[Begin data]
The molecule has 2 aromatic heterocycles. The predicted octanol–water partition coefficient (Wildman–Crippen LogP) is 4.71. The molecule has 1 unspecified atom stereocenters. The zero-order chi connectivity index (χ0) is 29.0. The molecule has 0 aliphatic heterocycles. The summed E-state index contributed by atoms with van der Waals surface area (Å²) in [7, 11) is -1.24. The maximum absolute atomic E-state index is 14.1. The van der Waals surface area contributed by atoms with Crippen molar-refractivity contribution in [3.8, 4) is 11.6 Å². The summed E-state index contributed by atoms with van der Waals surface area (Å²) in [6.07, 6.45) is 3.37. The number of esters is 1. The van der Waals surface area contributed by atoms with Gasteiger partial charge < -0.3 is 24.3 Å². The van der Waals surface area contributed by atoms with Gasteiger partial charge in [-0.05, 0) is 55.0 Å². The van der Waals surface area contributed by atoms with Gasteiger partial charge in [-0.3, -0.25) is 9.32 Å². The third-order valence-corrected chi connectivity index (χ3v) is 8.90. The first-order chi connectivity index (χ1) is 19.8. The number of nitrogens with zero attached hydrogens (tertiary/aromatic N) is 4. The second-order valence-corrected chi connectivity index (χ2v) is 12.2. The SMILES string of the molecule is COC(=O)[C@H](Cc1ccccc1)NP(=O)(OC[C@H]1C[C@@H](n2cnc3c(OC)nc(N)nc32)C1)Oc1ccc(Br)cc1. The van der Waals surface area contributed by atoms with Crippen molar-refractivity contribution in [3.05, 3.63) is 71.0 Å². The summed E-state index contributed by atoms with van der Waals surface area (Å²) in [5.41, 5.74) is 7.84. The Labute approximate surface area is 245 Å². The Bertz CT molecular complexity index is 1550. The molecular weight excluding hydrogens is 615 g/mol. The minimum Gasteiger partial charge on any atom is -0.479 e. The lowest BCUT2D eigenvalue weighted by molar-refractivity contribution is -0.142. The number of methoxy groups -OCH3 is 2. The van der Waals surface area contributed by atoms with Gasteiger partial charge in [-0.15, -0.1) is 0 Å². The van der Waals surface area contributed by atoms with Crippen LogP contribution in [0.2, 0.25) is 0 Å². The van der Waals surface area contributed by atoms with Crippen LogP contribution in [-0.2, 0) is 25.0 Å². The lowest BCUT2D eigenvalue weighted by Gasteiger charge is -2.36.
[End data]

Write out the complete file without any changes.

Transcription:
The molecule has 2 aromatic heterocycles. The predicted octanol–water partition coefficient (Wildman–Crippen LogP) is 4.71. The molecule has 1 unspecified atom stereocenters. The zero-order chi connectivity index (χ0) is 29.0. The molecule has 0 aliphatic heterocycles. The summed E-state index contributed by atoms with van der Waals surface area (Å²) in [7, 11) is -1.24. The maximum absolute atomic E-state index is 14.1. The van der Waals surface area contributed by atoms with Crippen molar-refractivity contribution in [3.8, 4) is 11.6 Å². The summed E-state index contributed by atoms with van der Waals surface area (Å²) in [6.07, 6.45) is 3.37. The number of esters is 1. The van der Waals surface area contributed by atoms with Gasteiger partial charge < -0.3 is 24.3 Å². The van der Waals surface area contributed by atoms with Gasteiger partial charge in [-0.05, 0) is 55.0 Å². The van der Waals surface area contributed by atoms with Gasteiger partial charge in [-0.3, -0.25) is 9.32 Å². The third-order valence-corrected chi connectivity index (χ3v) is 8.90. The first-order chi connectivity index (χ1) is 19.8. The number of nitrogens with zero attached hydrogens (tertiary/aromatic N) is 4. The second-order valence-corrected chi connectivity index (χ2v) is 12.2. The SMILES string of the molecule is COC(=O)[C@H](Cc1ccccc1)NP(=O)(OC[C@H]1C[C@@H](n2cnc3c(OC)nc(N)nc32)C1)Oc1ccc(Br)cc1. The van der Waals surface area contributed by atoms with Crippen molar-refractivity contribution in [3.05, 3.63) is 71.0 Å². The summed E-state index contributed by atoms with van der Waals surface area (Å²) in [5.41, 5.74) is 7.84. The Labute approximate surface area is 245 Å². The Bertz CT molecular complexity index is 1550. The molecular weight excluding hydrogens is 615 g/mol. The minimum Gasteiger partial charge on any atom is -0.479 e. The lowest BCUT2D eigenvalue weighted by molar-refractivity contribution is -0.142. The number of methoxy groups -OCH3 is 2. The van der Waals surface area contributed by atoms with Gasteiger partial charge in [-0.15, -0.1) is 0 Å². The van der Waals surface area contributed by atoms with Crippen LogP contribution in [0.2, 0.25) is 0 Å². The van der Waals surface area contributed by atoms with Crippen LogP contribution in [-0.2, 0) is 25.0 Å². The lowest BCUT2D eigenvalue weighted by Gasteiger charge is -2.36.